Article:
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      Through the wall: extracellular vesicles in Gram-positive bacteria, mycobacteria and fungi.

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          Abstract

          Extracellular vesicles (EVs) are produced by all domains of life. In Gram-negative bacteria, EVs are produced by the pinching off of the outer membrane; however, how EVs escape the thick cell walls of Gram-positive bacteria, mycobacteria and fungi is still unknown. Nonetheless, EVs have been described in a variety of cell-walled organisms, including Staphylococcus aureus, Mycobacterium tuberculosis and Cryptococcus neoformans. These EVs contain varied cargo, including nucleic acids, toxins, lipoproteins and enzymes, and have important roles in microbial physiology and pathogenesis. In this Review, we describe the current status of vesiculogenesis research in thick-walled microorganisms and discuss the cargo and functions associated with EVs in these species.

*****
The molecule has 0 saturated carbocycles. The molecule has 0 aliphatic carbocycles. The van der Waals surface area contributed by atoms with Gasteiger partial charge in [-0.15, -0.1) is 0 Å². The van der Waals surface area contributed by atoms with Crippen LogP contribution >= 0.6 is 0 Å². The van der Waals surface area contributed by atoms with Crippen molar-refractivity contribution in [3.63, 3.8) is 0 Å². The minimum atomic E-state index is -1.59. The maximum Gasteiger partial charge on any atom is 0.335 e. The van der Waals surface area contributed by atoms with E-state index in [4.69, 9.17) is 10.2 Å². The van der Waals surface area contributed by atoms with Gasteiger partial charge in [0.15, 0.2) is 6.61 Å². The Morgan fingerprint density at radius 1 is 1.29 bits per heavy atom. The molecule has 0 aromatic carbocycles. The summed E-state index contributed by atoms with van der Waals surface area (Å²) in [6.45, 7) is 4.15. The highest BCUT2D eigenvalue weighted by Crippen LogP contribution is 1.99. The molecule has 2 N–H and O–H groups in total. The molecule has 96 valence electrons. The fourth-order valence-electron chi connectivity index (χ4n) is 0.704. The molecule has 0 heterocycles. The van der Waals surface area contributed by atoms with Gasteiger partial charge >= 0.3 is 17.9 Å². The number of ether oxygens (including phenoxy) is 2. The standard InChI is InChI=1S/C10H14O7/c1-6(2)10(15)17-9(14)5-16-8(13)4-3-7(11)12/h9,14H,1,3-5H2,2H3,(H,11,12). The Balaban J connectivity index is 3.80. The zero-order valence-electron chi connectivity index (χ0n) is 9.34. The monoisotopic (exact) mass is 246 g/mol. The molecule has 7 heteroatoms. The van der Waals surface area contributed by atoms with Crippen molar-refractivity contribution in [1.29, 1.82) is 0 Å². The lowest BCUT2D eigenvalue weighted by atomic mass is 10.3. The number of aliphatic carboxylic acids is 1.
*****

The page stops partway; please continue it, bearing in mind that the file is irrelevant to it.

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          Author and article information

          Journal
          Nat. Rev. Microbiol.
          Nature reviews. Microbiology
          1740-1534
          1740-1526
          Oct 2015
          : 13
          : 10
          Affiliations
          [1 ] Department of Microbiology and Immunology, Albert Einstein College of Medicine, Bronx, New York 10461, USA.
          [2 ] Johns Hopkins Bloomberg School of Public Health, 615 North Wolfe Street, Baltimore, Maryland 21205, USA.
          Article
          nrmicro3480 NIHMS781714
          10.1038/nrmicro3480
          26324094

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